My only gripe, more to do with me the reader than the book, is why are we falling back on the steroid laced jock a-hole trope as the bad guys again. Jocks are just as well rounded as debate team members and theater kids and skateboarders. Nelson does address this, putting a-hole characters in these cliques. I also understood the type of character Nelson was writing, but at times it fell way to into cliche for me. But there seems to be a resurgence of the "Johnny Lawrence" character lately and we're more complex than that now.

THE DUKE OF BANNERMAN PREP is a fantastic book. A complex story but a quick read with just enough twists and turns to keep you wanting to find out what's next in the story. Definitely going to make the Best of 2017 list.

(An ARC was provided by the publisher through a contest.)

Thursday, April 13, 2017

A Few Thoughts On The Secret Life of the American Musical

Confession time: I love musicals. Always have. I think they are a vastly underrated part of the literary canon. As both a pseudo-alpha male and English teacher, musicals shouldn't matter nearly as much as they do to me, but I am unashamed of my love for them and a staunch defender of their importance. With the advent of HAMILTON into our collective consciousness, musicals are significant in many ways again. And I started thinking about how and why they work. I also wondered what could I learn about writing, especially my own, from musicals.

I've made no secret of my obsession with discovering, unpacking and analyzing the process, techniques, routines and rituals of writers. During my present reading tear, I devoured Stephen Sondheim's lyric books, FINISHING THE HAT and LOOK, I MADE A HAT. I became obsessed with Sondheim a few years back when HBO played a documentary called SIX BY SONDHEIM and I was entranced not only by the man and his music, but the painstaking process of writing the songs that he was writing, the context of both the time and setting and his meticulous attention to detail. I also read the "Hamiltome" last year, fascinated by the genius that is Lin-Manuel Miranda and the work that he created. HAMILTON is my closing argument to the question of writing an epic fantasy musical. It can be done. (And I believe that eventually I am the guy to write it...but not now!) So, poking around for more books about musicals I found THE SECRET LIFE OF THE AMERICAN MUSICAL by Jack Viertel and checked it out of the library. It was enlightening to say the least.

The book is split into parts, discussing and dissecting the component parts of the American musical. Structure is a big deal in writing. I've always thought of myself as a structure guy but I've spent a lot of time in the last few months studying writing and noticing that maybe I'm not as structured as I think I am. I just finished research projects with my seniors and tried to instill this new found belief in structure to them since they often ramble and wander in their essays, and while it is true not all that wander are lost, my students are in their research papers. But I'm not here to talk about that, I'm here to talk about the structure of the American musical and what it has to do with my writing.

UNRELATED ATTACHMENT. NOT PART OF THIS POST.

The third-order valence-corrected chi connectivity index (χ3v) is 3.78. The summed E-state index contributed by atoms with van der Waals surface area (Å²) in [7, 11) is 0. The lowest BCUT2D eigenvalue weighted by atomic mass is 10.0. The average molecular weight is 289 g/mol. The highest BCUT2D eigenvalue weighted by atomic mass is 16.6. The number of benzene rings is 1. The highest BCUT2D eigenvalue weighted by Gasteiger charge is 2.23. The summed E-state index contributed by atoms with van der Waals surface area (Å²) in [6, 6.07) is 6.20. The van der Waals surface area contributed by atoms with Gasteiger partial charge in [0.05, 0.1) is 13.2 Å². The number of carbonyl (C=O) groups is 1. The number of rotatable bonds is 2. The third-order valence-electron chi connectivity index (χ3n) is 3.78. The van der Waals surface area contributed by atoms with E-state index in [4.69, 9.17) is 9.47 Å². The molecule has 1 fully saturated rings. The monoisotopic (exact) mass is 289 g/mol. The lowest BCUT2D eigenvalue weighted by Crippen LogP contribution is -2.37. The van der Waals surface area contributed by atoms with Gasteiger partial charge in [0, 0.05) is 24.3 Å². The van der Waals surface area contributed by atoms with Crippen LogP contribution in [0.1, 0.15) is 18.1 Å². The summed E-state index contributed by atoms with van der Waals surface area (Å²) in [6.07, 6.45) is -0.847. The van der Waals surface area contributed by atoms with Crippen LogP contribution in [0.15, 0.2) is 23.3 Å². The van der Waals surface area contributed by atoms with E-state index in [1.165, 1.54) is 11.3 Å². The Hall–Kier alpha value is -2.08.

Viertel stipulates that American musicals follow a formula and his analysis, with great examples, proves this to be true. The parts are:

  1. The Overture
  2. Opening Number
  3. The I Want Song
  4. Conditional Love Song
  5. The Noise
  6. Bushwhacking 1: Second Couples
  7. Bushwhacking 2: Villians
  8. Bushwhacking 3: The Multiplot and How It Thickens
  9. Stars
  10. Tent Poles
  11. Curtain Act 1
  12. Curtain Up on Act 2
  13. The Candy Dish
  14. Beginning To Pack
  15. The Main Event
  16. The Next-to-Last Scene
  17. The End
Viertel's explanations of each and how they fit into the story reminded me a bit of Blake Snyder's SAVE THE CAT. They work when you apply them but you can't help but wonder if it's intentional or something deeper. There's a very Joseph Campbellian slant to many of these studies of narrative structure that I understand because of my personal acclimation to Campbell's ideas. When applied to the American musical, they work. So, how can the apply to fiction. I don't know, but I'm going to see if it does as I write this.

The Overture: Doesn't apply to story structure, more about tone.

Opening Number: If I get nothing else out of this book, the opening lines of the chapter on Opening Numbers will stick with me forever as a writer: THE AUDIENCE IS IN TROUBLE. Nothing else could possible encapsulate what a writer needs to understand in the opening pages of your book or story. The audience is lost and clueless. They need to be saved and it's up to us, as writers, to save them. 

The I Want Song: Reminds me instantly of Snyder's Theme Stated. It's the part of the musical that rather heavy handedly tells us what the protagonist(s) are thriving for.

Conditional Love Song: There's a lot in here about the idea of the love story, but it's not just a love story in the sense of romantic love as we've come to understand it. It's talking about any relationship that seems necessary in stories, whether that's a romance between two characters or the relationship between companions and friends (a familiar concept within my work). Again, there is a parallel between this and Snyder's "Love Story."

The Noise: An inverted version of Snyder's Fun and Games. A burst of energy in the middle of the first act to give the audience a break from the work they've had to do so far and something they don't have to think to hard about, just listen to the noise and enjoy. Big chunks of narrative in a novel are the "noise."